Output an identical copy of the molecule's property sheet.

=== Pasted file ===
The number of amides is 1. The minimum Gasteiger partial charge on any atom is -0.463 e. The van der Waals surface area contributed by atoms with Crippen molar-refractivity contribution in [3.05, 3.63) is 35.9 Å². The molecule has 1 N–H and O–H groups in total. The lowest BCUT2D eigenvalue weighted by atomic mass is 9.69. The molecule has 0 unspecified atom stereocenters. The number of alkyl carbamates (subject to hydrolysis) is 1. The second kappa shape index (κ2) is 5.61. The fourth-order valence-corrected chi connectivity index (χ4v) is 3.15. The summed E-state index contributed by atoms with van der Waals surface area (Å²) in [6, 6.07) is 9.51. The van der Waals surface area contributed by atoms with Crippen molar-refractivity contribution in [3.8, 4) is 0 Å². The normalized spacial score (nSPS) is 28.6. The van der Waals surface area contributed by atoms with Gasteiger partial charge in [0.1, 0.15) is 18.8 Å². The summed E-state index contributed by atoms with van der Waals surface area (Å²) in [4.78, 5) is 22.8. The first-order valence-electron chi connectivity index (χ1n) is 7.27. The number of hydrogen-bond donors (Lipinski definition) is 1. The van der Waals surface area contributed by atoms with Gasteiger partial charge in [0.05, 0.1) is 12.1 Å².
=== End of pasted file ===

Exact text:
The number of amides is 1. The minimum Gasteiger partial charge on any atom is -0.463 e. The van der Waals surface area contributed by atoms with Crippen molar-refractivity contribution in [3.05, 3.63) is 35.9 Å². The molecule has 1 N–H and O–H groups in total. The lowest BCUT2D eigenvalue weighted by atomic mass is 9.69. The molecule has 0 unspecified atom stereocenters. The number of alkyl carbamates (subject to hydrolysis) is 1. The second kappa shape index (κ2) is 5.61. The fourth-order valence-corrected chi connectivity index (χ4v) is 3.15. The summed E-state index contributed by atoms with van der Waals surface area (Å²) in [6, 6.07) is 9.51. The van der Waals surface area contributed by atoms with Crippen molar-refractivity contribution in [3.8, 4) is 0 Å². The normalized spacial score (nSPS) is 28.6. The van der Waals surface area contributed by atoms with Gasteiger partial charge in [0.1, 0.15) is 18.8 Å². The summed E-state index contributed by atoms with van der Waals surface area (Å²) in [4.78, 5) is 22.8. The first-order valence-electron chi connectivity index (χ1n) is 7.27. The number of hydrogen-bond donors (Lipinski definition) is 1. The van der Waals surface area contributed by atoms with Gasteiger partial charge in [0.05, 0.1) is 12.1 Å².